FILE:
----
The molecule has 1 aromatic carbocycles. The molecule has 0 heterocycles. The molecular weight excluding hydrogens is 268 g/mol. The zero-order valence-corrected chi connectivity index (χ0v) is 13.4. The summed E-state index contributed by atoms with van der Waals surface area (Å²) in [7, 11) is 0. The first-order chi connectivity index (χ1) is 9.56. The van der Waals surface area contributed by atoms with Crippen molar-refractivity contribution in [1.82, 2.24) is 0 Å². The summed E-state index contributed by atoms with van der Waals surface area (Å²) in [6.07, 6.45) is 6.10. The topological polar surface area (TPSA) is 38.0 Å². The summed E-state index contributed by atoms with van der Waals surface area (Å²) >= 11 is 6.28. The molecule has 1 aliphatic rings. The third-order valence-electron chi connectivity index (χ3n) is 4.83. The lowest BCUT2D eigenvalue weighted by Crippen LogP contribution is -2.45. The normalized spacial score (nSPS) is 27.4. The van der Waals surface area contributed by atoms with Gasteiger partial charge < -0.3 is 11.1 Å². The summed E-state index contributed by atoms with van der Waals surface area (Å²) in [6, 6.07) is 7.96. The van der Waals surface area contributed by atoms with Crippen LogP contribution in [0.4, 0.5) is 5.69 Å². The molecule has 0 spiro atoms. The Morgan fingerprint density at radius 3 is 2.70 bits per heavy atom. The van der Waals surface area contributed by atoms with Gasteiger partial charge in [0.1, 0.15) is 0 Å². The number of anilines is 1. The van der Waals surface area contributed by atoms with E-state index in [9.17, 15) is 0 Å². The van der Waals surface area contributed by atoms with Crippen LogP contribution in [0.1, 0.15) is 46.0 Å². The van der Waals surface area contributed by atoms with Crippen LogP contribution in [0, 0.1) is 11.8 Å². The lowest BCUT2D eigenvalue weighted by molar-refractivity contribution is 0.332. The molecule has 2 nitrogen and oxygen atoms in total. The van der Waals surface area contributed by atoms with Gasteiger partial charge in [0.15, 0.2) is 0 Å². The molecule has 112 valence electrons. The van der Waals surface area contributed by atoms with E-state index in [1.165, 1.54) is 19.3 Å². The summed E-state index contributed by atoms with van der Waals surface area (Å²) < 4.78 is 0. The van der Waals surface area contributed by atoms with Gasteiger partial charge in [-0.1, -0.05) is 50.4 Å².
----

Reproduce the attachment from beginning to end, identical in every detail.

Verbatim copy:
The molecule has 1 aromatic carbocycles. The molecule has 0 heterocycles. The molecular weight excluding hydrogens is 268 g/mol. The zero-order valence-corrected chi connectivity index (χ0v) is 13.4. The summed E-state index contributed by atoms with van der Waals surface area (Å²) in [7, 11) is 0. The first-order chi connectivity index (χ1) is 9.56. The van der Waals surface area contributed by atoms with Crippen molar-refractivity contribution in [1.82, 2.24) is 0 Å². The summed E-state index contributed by atoms with van der Waals surface area (Å²) in [6.07, 6.45) is 6.10. The topological polar surface area (TPSA) is 38.0 Å². The summed E-state index contributed by atoms with van der Waals surface area (Å²) >= 11 is 6.28. The molecule has 1 aliphatic rings. The third-order valence-electron chi connectivity index (χ3n) is 4.83. The lowest BCUT2D eigenvalue weighted by Crippen LogP contribution is -2.45. The normalized spacial score (nSPS) is 27.4. The van der Waals surface area contributed by atoms with Gasteiger partial charge < -0.3 is 11.1 Å². The summed E-state index contributed by atoms with van der Waals surface area (Å²) in [6, 6.07) is 7.96. The van der Waals surface area contributed by atoms with Crippen LogP contribution in [0.4, 0.5) is 5.69 Å². The molecule has 0 spiro atoms. The Morgan fingerprint density at radius 3 is 2.70 bits per heavy atom. The van der Waals surface area contributed by atoms with Gasteiger partial charge in [0.1, 0.15) is 0 Å². The number of anilines is 1. The van der Waals surface area contributed by atoms with E-state index in [9.17, 15) is 0 Å². The van der Waals surface area contributed by atoms with Crippen LogP contribution in [0.1, 0.15) is 46.0 Å². The van der Waals surface area contributed by atoms with Crippen LogP contribution in [0, 0.1) is 11.8 Å². The lowest BCUT2D eigenvalue weighted by molar-refractivity contribution is 0.332. The molecule has 2 nitrogen and oxygen atoms in total. The van der Waals surface area contributed by atoms with Gasteiger partial charge in [0.15, 0.2) is 0 Å². The molecule has 112 valence electrons. The van der Waals surface area contributed by atoms with E-state index in [1.165, 1.54) is 19.3 Å². The summed E-state index contributed by atoms with van der Waals surface area (Å²) < 4.78 is 0. The van der Waals surface area contributed by atoms with Gasteiger partial charge in [-0.1, -0.05) is 50.4 Å².